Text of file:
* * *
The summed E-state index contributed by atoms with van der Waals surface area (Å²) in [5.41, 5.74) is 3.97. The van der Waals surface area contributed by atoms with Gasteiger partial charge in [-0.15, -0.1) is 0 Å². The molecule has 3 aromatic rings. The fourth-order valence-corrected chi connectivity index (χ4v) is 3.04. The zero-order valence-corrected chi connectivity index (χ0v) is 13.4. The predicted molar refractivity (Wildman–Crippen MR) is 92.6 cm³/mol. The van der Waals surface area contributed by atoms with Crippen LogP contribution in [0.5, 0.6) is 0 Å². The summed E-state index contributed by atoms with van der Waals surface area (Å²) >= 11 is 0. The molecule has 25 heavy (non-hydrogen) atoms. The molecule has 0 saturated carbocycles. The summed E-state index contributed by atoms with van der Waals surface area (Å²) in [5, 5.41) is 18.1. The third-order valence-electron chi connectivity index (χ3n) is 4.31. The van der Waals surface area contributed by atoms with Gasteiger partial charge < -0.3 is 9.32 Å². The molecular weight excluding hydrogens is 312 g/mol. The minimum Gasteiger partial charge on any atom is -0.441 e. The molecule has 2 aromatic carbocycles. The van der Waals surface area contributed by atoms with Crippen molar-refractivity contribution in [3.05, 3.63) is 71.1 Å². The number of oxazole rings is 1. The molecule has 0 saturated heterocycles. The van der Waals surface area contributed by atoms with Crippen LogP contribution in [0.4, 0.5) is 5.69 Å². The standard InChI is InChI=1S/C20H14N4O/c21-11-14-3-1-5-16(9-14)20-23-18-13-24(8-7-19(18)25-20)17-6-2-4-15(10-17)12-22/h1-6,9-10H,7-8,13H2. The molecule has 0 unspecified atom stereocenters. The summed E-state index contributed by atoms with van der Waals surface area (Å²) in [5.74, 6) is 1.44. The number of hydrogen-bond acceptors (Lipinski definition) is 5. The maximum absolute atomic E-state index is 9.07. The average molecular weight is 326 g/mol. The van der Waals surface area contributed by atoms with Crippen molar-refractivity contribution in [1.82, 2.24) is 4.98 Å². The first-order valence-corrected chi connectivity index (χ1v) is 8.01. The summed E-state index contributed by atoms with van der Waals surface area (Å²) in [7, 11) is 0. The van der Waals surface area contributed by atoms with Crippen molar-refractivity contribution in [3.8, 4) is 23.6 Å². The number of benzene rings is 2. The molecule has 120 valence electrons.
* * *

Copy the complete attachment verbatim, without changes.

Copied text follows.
The summed E-state index contributed by atoms with van der Waals surface area (Å²) in [5.41, 5.74) is 3.97. The van der Waals surface area contributed by atoms with Gasteiger partial charge in [-0.15, -0.1) is 0 Å². The molecule has 3 aromatic rings. The fourth-order valence-corrected chi connectivity index (χ4v) is 3.04. The zero-order valence-corrected chi connectivity index (χ0v) is 13.4. The predicted molar refractivity (Wildman–Crippen MR) is 92.6 cm³/mol. The van der Waals surface area contributed by atoms with Crippen LogP contribution in [0.5, 0.6) is 0 Å². The summed E-state index contributed by atoms with van der Waals surface area (Å²) >= 11 is 0. The molecule has 25 heavy (non-hydrogen) atoms. The molecule has 0 saturated carbocycles. The summed E-state index contributed by atoms with van der Waals surface area (Å²) in [5, 5.41) is 18.1. The third-order valence-electron chi connectivity index (χ3n) is 4.31. The van der Waals surface area contributed by atoms with Gasteiger partial charge < -0.3 is 9.32 Å². The molecular weight excluding hydrogens is 312 g/mol. The minimum Gasteiger partial charge on any atom is -0.441 e. The molecule has 2 aromatic carbocycles. The van der Waals surface area contributed by atoms with Crippen molar-refractivity contribution in [3.05, 3.63) is 71.1 Å². The number of oxazole rings is 1. The molecule has 0 saturated heterocycles. The van der Waals surface area contributed by atoms with Crippen LogP contribution in [0.4, 0.5) is 5.69 Å². The standard InChI is InChI=1S/C20H14N4O/c21-11-14-3-1-5-16(9-14)20-23-18-13-24(8-7-19(18)25-20)17-6-2-4-15(10-17)12-22/h1-6,9-10H,7-8,13H2. The molecule has 0 unspecified atom stereocenters. The summed E-state index contributed by atoms with van der Waals surface area (Å²) in [5.74, 6) is 1.44. The number of hydrogen-bond acceptors (Lipinski definition) is 5. The maximum absolute atomic E-state index is 9.07. The average molecular weight is 326 g/mol. The van der Waals surface area contributed by atoms with Crippen molar-refractivity contribution in [1.82, 2.24) is 4.98 Å². The first-order valence-corrected chi connectivity index (χ1v) is 8.01. The summed E-state index contributed by atoms with van der Waals surface area (Å²) in [7, 11) is 0. The van der Waals surface area contributed by atoms with Crippen molar-refractivity contribution in [3.8, 4) is 23.6 Å². The number of benzene rings is 2. The molecule has 120 valence electrons.